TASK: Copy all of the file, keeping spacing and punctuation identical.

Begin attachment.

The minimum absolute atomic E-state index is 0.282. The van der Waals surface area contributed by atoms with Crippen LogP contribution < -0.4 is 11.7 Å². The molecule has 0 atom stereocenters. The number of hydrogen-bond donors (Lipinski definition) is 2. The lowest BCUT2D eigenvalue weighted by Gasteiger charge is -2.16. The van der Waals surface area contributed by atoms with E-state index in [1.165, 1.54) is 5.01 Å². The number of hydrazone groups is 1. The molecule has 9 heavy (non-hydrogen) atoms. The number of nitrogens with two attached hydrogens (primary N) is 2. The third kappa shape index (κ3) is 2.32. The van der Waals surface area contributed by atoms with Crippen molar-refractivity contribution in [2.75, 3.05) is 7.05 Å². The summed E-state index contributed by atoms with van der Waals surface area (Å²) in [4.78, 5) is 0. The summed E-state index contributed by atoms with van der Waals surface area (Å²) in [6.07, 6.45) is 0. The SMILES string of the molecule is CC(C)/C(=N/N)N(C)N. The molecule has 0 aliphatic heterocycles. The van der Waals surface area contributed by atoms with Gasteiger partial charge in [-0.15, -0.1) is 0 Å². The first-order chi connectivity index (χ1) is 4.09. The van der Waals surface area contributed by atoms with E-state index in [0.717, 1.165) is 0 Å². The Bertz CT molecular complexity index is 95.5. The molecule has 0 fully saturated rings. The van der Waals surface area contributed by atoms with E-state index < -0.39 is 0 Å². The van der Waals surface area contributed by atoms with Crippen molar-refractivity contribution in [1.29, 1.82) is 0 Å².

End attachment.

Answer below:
The minimum absolute atomic E-state index is 0.282. The van der Waals surface area contributed by atoms with Crippen LogP contribution < -0.4 is 11.7 Å². The molecule has 0 atom stereocenters. The number of hydrogen-bond donors (Lipinski definition) is 2. The lowest BCUT2D eigenvalue weighted by Gasteiger charge is -2.16. The van der Waals surface area contributed by atoms with E-state index in [1.165, 1.54) is 5.01 Å². The number of hydrazone groups is 1. The molecule has 9 heavy (non-hydrogen) atoms. The number of nitrogens with two attached hydrogens (primary N) is 2. The third kappa shape index (κ3) is 2.32. The van der Waals surface area contributed by atoms with Crippen molar-refractivity contribution in [2.75, 3.05) is 7.05 Å². The summed E-state index contributed by atoms with van der Waals surface area (Å²) in [4.78, 5) is 0. The summed E-state index contributed by atoms with van der Waals surface area (Å²) in [6.07, 6.45) is 0. The SMILES string of the molecule is CC(C)/C(=N/N)N(C)N. The molecule has 0 aliphatic heterocycles. The van der Waals surface area contributed by atoms with Gasteiger partial charge in [-0.15, -0.1) is 0 Å². The first-order chi connectivity index (χ1) is 4.09. The van der Waals surface area contributed by atoms with E-state index in [0.717, 1.165) is 0 Å². The Bertz CT molecular complexity index is 95.5. The molecule has 0 fully saturated rings. The van der Waals surface area contributed by atoms with E-state index < -0.39 is 0 Å². The van der Waals surface area contributed by atoms with Crippen molar-refractivity contribution in [1.29, 1.82) is 0 Å².